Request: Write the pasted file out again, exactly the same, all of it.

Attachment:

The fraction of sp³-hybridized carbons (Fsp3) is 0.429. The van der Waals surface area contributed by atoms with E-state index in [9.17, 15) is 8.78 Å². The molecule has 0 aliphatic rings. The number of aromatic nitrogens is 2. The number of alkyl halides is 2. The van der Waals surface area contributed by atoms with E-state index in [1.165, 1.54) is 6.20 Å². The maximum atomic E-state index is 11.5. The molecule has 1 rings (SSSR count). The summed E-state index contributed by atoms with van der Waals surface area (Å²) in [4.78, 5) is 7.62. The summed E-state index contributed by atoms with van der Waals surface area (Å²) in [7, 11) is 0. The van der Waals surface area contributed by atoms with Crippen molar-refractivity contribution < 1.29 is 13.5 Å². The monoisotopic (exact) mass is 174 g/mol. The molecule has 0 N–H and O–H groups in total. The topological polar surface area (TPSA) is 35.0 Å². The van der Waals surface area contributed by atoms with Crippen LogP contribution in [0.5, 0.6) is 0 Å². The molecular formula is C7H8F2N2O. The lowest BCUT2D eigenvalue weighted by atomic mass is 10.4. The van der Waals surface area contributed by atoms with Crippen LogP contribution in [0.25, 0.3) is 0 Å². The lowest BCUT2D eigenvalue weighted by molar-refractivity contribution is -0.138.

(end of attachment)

The fraction of sp³-hybridized carbons (Fsp3) is 0.429. The van der Waals surface area contributed by atoms with E-state index in [9.17, 15) is 8.78 Å². The molecule has 0 aliphatic rings. The number of aromatic nitrogens is 2. The number of alkyl halides is 2. The van der Waals surface area contributed by atoms with E-state index in [1.165, 1.54) is 6.20 Å². The maximum atomic E-state index is 11.5. The molecule has 1 rings (SSSR count). The summed E-state index contributed by atoms with van der Waals surface area (Å²) in [4.78, 5) is 7.62. The summed E-state index contributed by atoms with van der Waals surface area (Å²) in [7, 11) is 0. The van der Waals surface area contributed by atoms with Crippen molar-refractivity contribution < 1.29 is 13.5 Å². The monoisotopic (exact) mass is 174 g/mol. The molecule has 0 N–H and O–H groups in total. The topological polar surface area (TPSA) is 35.0 Å². The van der Waals surface area contributed by atoms with Crippen LogP contribution in [0.5, 0.6) is 0 Å². The molecular formula is C7H8F2N2O. The lowest BCUT2D eigenvalue weighted by atomic mass is 10.4. The van der Waals surface area contributed by atoms with Crippen LogP contribution in [0.25, 0.3) is 0 Å². The lowest BCUT2D eigenvalue weighted by molar-refractivity contribution is -0.138.